Exploring a large data set, hypertonicity of the lower extremities has been incidentally identified as occurring in one out of every five infants, whether term or preterm. This retrospective, longitudinal, descriptive, quantitative study examined data from 463 functionally and structurally normal infants and identified infants that were considered to be hypertonic at either hospital discharge and at one month of corrected gestational age to determine what their motor capabilities were at 13 months of age. Understanding the correlation will assist in determining whether early intervention is indicated for these infants. Multiple statistical analyses revealed no correlation between hypertonicity as a young infant and the Bayley-II motor function score at 13 months of age. The Roy Adaptation model was used as the conceptual framework of the study and ordinal regression was utilized to analyze the data.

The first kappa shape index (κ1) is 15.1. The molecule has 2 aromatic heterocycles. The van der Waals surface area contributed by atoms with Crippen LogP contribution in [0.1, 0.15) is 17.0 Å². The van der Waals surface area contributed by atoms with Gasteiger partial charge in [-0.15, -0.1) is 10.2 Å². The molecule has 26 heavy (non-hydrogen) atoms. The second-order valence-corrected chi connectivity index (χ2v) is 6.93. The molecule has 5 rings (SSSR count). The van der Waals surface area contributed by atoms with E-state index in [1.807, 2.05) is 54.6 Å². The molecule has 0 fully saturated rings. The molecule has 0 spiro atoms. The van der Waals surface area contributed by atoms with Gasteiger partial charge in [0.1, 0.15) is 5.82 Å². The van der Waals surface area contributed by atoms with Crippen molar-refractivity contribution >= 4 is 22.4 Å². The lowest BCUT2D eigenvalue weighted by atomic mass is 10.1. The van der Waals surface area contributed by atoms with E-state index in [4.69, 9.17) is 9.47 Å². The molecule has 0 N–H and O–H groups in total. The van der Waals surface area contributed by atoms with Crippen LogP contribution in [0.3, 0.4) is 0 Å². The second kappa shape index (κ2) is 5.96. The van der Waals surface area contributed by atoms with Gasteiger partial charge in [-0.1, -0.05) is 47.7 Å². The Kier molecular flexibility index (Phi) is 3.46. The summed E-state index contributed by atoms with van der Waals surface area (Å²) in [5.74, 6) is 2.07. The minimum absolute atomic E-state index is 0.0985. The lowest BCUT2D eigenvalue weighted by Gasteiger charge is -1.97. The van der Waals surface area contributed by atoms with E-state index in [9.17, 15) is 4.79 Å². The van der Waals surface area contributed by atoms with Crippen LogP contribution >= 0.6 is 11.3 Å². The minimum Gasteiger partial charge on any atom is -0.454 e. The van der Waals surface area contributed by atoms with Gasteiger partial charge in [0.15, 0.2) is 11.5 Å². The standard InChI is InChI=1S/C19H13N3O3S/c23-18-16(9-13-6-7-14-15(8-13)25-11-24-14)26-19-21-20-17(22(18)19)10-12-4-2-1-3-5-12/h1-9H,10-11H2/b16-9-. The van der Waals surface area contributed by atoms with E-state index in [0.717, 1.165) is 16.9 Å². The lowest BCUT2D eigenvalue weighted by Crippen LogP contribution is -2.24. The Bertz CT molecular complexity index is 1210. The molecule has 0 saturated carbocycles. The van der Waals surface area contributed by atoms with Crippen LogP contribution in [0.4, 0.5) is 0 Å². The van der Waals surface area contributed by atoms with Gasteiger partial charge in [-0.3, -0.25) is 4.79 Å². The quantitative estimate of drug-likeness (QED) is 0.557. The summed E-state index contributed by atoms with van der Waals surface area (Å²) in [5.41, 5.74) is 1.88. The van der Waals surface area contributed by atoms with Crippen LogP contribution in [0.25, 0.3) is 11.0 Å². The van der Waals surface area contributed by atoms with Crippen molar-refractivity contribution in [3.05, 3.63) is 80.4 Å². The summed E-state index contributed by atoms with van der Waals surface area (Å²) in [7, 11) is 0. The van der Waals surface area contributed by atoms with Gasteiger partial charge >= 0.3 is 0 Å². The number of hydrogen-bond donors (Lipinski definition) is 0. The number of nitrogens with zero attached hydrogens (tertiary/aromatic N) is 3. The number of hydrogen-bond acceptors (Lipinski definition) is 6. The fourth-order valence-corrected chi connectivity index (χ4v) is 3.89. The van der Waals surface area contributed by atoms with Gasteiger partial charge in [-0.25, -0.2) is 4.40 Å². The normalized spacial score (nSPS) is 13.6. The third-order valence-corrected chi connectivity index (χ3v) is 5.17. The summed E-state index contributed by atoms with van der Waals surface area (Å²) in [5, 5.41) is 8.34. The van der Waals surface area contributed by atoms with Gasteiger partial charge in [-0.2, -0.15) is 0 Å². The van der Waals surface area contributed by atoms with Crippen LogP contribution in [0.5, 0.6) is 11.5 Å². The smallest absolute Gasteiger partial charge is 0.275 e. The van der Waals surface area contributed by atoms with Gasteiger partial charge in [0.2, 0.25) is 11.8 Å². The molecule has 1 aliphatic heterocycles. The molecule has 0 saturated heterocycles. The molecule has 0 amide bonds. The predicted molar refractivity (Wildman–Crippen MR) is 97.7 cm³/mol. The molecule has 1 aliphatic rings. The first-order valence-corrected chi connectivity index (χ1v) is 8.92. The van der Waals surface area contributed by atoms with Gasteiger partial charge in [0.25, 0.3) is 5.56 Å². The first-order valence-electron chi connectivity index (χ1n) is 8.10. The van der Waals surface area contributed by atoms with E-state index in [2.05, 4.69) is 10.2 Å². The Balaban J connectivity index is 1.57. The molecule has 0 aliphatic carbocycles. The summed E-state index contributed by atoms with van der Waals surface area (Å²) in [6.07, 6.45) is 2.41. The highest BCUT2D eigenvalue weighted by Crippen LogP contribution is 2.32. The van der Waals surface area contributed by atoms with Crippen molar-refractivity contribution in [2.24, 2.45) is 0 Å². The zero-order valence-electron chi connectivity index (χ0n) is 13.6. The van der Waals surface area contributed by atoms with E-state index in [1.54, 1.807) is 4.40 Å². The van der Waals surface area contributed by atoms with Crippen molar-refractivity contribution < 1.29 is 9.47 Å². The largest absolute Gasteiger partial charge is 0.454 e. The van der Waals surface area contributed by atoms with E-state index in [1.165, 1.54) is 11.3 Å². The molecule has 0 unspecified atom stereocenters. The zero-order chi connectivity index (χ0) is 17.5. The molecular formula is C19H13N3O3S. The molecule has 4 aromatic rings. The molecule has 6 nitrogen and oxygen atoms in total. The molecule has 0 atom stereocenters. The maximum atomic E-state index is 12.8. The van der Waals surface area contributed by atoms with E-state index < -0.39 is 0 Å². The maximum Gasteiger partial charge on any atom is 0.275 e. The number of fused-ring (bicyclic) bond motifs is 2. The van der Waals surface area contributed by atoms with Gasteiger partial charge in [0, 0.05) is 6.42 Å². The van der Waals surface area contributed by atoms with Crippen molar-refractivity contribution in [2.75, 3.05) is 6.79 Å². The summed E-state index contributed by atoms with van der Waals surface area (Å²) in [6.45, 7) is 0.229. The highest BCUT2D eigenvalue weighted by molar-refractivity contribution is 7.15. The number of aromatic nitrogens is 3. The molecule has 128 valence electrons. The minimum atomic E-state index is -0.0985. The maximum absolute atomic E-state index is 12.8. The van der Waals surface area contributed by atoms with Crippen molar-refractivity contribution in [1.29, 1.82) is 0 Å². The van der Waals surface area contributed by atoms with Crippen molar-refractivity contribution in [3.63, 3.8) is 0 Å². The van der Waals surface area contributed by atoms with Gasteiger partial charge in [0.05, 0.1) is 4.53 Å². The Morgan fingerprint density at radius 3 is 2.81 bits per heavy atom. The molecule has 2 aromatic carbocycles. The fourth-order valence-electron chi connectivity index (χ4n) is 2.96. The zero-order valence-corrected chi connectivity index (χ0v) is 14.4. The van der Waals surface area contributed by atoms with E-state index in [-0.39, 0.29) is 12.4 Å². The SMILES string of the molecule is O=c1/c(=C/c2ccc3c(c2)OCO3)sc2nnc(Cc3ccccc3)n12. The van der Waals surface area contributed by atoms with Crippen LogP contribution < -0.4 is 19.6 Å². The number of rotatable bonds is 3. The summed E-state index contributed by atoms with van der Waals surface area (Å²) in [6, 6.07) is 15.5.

|Advisor:||Whetsell, Martha V.|
|Commitee:||Frederickson, Keville C., Krasilovsky, Gary, Nickitas, Donna M., Singleton, Joanne K.|
|School:||City University of New York|
|School Location:||United States -- New York|
|Source:||DAI-B 74/09(E), Dissertation Abstracts International|
|Subjects:||Physical therapy, Nursing, Developmental psychology|
|Keywords:||Early intervention, Hypertonicity, Infant development, Motor function, Ordinal regression, Roy adaptation model|
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